It should be noted that, according to some studies, this would be “sustainable agriculture”… but, according to field ecologists, what is sustainable is, rather, the graphene derivatives that self-accumulate in soils, terrestrial and aquatic environments – and that toxify them.

“Nanocarbon fertilizers: Implications of carbon nanomaterials in sustainable agriculture production”. 2020. This study focuses on the interactions of carbon-based nano-materials such as fullerene, carbon nanotubes, carbon quantum dots, carbon cone dots and graphene with agricultural plants for sustainable agriculture. [62]

Carbon nanofertilizers have shown their role in the improvement in seed germination, seedling growth, shoot-root length enhancement, enhancement of chlorophyll content and photosynthesis rate, and plant biomass increment in various cereals and horticultural crops. The transportation of carbon-based nanomaterials is illustrated in plants and how their accumulation causes phytotoxicity is explained. Further, the potential of carbon nanomaterials in agriculture is also discussed for commercial production of nanocarbon as fertilizer. Some of the carbon-based nanomaterials showed phytotoxicity after a certain high concentration level, but there is more research required to optimize the threshold concentration for each crop‑carbon nanomaterial model where maximum growth and production can be obtained.

“Graphene oxide exhibited positive effects on the growth of Aloe vera”. 2021. This study focuses on increasing the growth of Aloe Vera by adding graphene oxide nanoparticles to irrigation water – at 50 mg per liter. [1608]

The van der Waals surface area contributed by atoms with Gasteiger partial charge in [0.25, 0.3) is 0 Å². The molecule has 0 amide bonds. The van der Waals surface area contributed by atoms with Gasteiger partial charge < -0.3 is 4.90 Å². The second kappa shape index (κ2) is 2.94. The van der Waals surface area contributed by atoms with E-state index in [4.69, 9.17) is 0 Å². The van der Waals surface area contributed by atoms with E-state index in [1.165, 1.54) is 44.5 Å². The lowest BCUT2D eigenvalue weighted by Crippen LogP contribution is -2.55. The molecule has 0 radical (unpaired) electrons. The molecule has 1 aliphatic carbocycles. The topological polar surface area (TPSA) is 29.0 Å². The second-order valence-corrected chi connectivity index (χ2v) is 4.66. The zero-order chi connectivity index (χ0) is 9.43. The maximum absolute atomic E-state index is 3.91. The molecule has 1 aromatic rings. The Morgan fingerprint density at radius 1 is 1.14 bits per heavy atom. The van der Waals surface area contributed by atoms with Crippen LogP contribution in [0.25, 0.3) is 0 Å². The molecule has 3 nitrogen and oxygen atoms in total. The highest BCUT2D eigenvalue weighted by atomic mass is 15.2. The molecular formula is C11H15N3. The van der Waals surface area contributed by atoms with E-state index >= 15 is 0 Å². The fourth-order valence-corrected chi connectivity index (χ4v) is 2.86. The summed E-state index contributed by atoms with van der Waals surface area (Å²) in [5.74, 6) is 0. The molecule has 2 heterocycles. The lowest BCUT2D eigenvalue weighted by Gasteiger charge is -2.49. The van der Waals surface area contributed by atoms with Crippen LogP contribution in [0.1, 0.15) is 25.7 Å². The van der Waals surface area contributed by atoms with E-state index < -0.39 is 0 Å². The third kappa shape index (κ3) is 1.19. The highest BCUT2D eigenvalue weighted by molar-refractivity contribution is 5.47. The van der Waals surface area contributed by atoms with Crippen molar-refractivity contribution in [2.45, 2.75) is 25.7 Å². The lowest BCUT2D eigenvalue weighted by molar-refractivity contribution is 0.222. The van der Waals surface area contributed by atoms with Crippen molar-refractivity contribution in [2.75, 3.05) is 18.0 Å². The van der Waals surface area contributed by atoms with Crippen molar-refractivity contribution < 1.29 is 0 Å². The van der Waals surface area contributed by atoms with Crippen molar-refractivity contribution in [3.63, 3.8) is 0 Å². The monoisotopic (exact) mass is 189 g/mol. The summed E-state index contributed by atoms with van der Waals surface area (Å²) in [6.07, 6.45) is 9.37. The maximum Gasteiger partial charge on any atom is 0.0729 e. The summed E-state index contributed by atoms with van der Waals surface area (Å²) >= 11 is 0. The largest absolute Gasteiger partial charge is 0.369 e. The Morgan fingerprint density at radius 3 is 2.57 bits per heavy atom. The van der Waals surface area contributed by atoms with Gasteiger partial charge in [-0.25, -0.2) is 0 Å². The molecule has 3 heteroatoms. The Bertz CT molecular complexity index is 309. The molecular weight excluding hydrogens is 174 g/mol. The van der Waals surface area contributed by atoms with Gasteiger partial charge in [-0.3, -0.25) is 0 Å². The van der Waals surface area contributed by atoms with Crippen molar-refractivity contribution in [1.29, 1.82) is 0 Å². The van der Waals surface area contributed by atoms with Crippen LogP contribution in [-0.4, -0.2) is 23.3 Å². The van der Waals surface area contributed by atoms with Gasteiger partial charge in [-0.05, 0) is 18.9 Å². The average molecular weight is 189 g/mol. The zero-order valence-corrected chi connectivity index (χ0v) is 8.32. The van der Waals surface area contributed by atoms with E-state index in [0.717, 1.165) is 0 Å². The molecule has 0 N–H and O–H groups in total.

This new technology is called “bionic strategy for plant growth acceleration by injection of nanoparticles”.

“Chitosan and Graphene Oxide Nanocomposites as Coatings for Controlled-Release Fertilizer”. 2019. [938]

“Effects of graphene on morphology, microstructure and transcriptomic profiling of Pinus tabuliformis roots”. 2021. This study focuses on increasing the growth of Chinese Red Pine (Pinus tabuliformis) by adding graphene oxide nanoparticles to the irrigation water – at 25 mg per liter. [1610]

Notwithstanding these positive effects, it is reported that graphene may be detrimental to plants under certain conditions. The sharp edges of graphene may physically cut cell membranes and compromise their integrity [18]. In addition to increasing the uptake of water and fertilizer by roots, graphene also increased the uptake of heavy metals such as cadmium and arsenic, which increased their toxic effects [1920]. Furthermore, graphene treatment may lead to the alteration of pH, metabolic processes, induce different degrees of oxidative damage, and cause cell death [21]. These reported negative effects underscore the necessity for further research before graphene can be applied in agroforestry.

“Novel hydrated graphene ribbon unexpectedly promotes aged seed germination and root differentiation”. 2014.  [45]

“Graphene quantum dots as enhanced plant growth regulators: effects on coriander and garlic plants”. 2015. [48]

“Sulfonated graphene-induced hormesis is mediated through oxidative stress in the roots of maize seedlings”. 2016. Cette étude porte sur l’hormèse induite par le graphène sulfoné qui est médiée par le stress oxydatif dans les racines des plantules de maïs. [54]

“Graphene oxide as a water transporter promoting germination of plants in soil”. 2018. [49]

“Improvement of Commercially Valuable Traits of Industrial Crops by Application of Carbon-based Nanomaterials”. 2019. This study focuses on the biological effects of graphene and carbon nanotubes on fiber-producing species (cotton, Gossypium hirsutum) and ornamental species (Catharanthus roseus)[50]